For many companies looking for help with cash flow, the federal coronavirus relief loans have been a popular option.
But also coming out of COVID-19 legislation were two payroll tax credits — the Credit for Sick and Family Leave and the Employee Retention Credit — that eligible employers may want to consider, experts said.
“While they have their limitations, they definitely can help,” said Ken Rick, a partner at Janover LLC, a Garden City-based CPA firm.
The credit with the greatest potential benefit, the Employee Retention Credit, which is aimed at encouraging businesses to keep employees on their payroll, cannot be taken by companies that get a Paycheck Protection Program [PPP] loan, he said.
The credit, which allows employers to offset up to $5,000 per employee against certain federal payroll taxes, isn’t being utilized widely due to the PPP restriction, considering “most smaller businesses that qualify for PPP loans went for that loan," Rick said.
Zachary Rovinsky, director of finance at Farmingdale-based Alcott HR, agreed noting, “the majority of eligible employers applied for the PPP first.”
But that could change as federal funding gets eaten up, said Rick, who expects that more businesses may look to take advantage of the retention credit if they can’t get a PPP loan.
“That would be the silver lining if they didn’t get the loan,” says Rick.
To get an Employee Retention Credit, eligible employers must have operations that have been partially or fully suspended due to governmental orders related to COVID-19, said Jeffrey Cohen, tax practice leader at Grassi & Co. CPAs in Jericho. Companies with a significant decline in gross receipts compared to 2019 — at least a 50% drop from the comparable quarter in 2019, are also eligible, Cohen said.
Once receipts go above 80% for a comparable quarter, companies can no longer claim the credit, he said.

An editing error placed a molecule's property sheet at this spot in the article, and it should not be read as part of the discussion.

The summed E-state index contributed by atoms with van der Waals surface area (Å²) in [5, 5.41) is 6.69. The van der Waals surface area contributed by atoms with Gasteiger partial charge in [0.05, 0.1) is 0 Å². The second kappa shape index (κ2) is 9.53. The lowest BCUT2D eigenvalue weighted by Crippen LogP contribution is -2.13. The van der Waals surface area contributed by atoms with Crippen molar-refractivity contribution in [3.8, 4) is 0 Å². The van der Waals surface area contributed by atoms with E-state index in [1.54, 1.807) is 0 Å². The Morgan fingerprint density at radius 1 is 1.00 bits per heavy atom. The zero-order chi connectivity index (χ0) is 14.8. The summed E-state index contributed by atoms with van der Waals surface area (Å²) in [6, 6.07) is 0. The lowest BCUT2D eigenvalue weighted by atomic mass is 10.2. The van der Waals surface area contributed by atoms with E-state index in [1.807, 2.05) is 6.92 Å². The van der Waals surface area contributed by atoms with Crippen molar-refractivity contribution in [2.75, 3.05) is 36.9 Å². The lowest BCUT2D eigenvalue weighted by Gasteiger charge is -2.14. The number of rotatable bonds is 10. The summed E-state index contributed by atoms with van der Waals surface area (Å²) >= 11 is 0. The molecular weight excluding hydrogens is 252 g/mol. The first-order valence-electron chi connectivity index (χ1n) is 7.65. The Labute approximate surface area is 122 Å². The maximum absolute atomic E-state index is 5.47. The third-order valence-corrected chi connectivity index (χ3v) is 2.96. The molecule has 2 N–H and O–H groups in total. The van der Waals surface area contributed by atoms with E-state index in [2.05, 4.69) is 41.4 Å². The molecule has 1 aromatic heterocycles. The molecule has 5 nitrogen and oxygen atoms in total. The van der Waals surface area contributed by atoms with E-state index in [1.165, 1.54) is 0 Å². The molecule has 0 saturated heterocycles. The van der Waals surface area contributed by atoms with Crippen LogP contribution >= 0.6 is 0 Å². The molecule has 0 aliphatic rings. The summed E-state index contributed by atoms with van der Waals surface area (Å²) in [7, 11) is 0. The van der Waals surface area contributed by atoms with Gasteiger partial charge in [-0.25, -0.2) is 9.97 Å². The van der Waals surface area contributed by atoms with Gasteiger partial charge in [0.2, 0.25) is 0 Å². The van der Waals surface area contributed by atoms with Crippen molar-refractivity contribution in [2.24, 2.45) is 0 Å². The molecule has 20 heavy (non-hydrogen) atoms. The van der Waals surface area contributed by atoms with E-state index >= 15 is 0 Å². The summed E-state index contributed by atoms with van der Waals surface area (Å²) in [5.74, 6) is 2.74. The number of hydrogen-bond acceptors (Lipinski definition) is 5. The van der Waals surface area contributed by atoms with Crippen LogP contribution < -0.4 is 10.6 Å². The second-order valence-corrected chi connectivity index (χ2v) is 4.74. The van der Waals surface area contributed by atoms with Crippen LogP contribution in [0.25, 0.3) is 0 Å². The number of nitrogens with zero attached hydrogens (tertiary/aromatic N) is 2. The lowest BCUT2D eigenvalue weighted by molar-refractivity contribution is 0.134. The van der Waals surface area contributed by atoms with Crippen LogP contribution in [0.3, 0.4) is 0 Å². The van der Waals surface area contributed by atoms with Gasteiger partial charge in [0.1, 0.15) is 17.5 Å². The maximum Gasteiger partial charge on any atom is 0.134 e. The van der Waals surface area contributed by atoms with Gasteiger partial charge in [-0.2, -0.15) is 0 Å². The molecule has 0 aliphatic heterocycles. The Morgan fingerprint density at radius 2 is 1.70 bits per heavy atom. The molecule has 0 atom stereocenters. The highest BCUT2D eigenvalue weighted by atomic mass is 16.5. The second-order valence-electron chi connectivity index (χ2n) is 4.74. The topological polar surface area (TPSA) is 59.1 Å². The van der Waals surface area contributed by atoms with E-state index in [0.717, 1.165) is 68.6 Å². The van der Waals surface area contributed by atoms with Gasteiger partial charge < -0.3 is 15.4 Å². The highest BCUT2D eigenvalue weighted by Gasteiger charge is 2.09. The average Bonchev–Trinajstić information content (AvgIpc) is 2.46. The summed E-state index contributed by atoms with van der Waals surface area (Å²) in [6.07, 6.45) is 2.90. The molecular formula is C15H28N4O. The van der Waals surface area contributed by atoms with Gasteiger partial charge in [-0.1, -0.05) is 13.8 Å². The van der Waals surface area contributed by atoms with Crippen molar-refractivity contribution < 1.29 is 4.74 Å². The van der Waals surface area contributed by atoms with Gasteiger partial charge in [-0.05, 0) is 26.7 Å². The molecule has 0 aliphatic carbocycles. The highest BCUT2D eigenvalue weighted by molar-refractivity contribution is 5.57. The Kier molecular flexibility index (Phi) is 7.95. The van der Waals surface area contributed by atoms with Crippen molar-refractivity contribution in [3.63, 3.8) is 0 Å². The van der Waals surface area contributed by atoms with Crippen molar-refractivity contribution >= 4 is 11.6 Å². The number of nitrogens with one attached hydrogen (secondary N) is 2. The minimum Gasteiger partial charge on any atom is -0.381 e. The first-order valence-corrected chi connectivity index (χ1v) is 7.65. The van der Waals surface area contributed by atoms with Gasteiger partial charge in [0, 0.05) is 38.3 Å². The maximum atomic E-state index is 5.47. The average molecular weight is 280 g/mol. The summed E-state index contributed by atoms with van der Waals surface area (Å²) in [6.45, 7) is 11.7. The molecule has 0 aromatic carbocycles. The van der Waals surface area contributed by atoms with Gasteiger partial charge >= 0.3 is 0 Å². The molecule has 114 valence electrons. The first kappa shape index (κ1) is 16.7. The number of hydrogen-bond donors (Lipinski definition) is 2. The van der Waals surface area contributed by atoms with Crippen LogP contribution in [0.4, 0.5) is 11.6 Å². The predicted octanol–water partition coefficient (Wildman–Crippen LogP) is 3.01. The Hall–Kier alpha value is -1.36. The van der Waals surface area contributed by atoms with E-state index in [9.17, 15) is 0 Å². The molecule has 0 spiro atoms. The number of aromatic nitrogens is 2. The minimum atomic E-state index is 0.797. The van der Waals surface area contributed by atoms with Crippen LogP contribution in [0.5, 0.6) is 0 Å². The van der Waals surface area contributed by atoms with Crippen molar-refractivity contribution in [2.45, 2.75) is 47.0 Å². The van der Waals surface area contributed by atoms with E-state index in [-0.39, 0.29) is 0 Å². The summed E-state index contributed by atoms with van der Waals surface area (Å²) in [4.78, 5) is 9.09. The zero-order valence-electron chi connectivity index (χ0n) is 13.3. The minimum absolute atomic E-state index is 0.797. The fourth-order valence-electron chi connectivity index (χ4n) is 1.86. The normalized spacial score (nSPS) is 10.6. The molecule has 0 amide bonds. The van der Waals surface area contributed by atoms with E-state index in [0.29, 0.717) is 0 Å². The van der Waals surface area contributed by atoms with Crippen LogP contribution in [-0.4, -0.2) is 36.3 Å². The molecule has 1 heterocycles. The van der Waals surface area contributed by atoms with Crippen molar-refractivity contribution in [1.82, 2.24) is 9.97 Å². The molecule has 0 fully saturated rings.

The credit is equal to 50% of up to $10,000 in qualified wages, including health plan expenses, paid after March 12, 2020 and before Jan. 1, 2021, he said.
For companies with fewer than 100 employees, the credit is based on wages paid to all employees, regardless if they worked or not, or were furloughed, Cohen said. For those with 100-plus employees, it would only apply on wages paid to employees who didn’t work that calendar quarter, he said.
For more on this credit see https://tinyurl.com/tvkxbfk.
The credit could be a big help to Jon Fuss of Plainview, owner of Pretzelmaker, a soft pretzel franchise in the Queens Center, where he has a store and three kiosks.
Fuss, a client of Janover, initially got a PPP loan, but is giving the funds back due to the current eight-week timetable tied to loan forgiveness and his current inability to reopen.
He’s been closed since March 15 and has no idea when the mall will open again.
Since he is returning the PPP loan, Fuss said, he will be eligible for the retention credit upon reopening and paying wages and benefits, which could result in close to $95,000 in payroll tax savings with his 19 employees.
“With the amount of debt we’re piling up with not being open, that’s money we desperately need right now,” he said, adding that he hopes he can reopen given his mounting bills.
Separately, firms that have had to pay for sick and family leave for employees could also be eligible for the Credit for Sick and Family Leave if the employee is unable to work due to being under a local quarantine or isolation order related to COVID-19; cares for someone also under such order; or cares for children due to day care or school closures, said Carol Sawyer, tax manager at Melville-based PrestigePEO, which offers payroll, benefits and HR services.
Eligible employers with less than 500 employees are entitled to receive a credit in the full amount of the required sick leave and family leave, plus related health plan expenses and the employer’s share of Medicare tax on the leave, for the period of April 1 through Dec. 31, 2020, she said. For details see https://tinyurl.com/y8v8mvm6.
Sawyer said more than $180,000 in the tax credits have been processed for her company's NY-metro clients.
Rovinsky has also seen a number of businesses take the family leave credit.
Keep in mind, he said, proper record keeping is key to justify that credit. This includes documentation from a health care official saying the employee is experiencing symptoms or been quarantined and can’t work, Rovinsky said.
While a business can’t take the Employee Retention Credit if it received a Paycheck Protection Program loan, employers who returned their PPP loans by May 14 could still be eligible to receive the credit, said Jeffrey Cohen of Grassi & Co. It’s unclear how many credits have been processed to date. The Internal Revenue Service did not have statistics immediately available.
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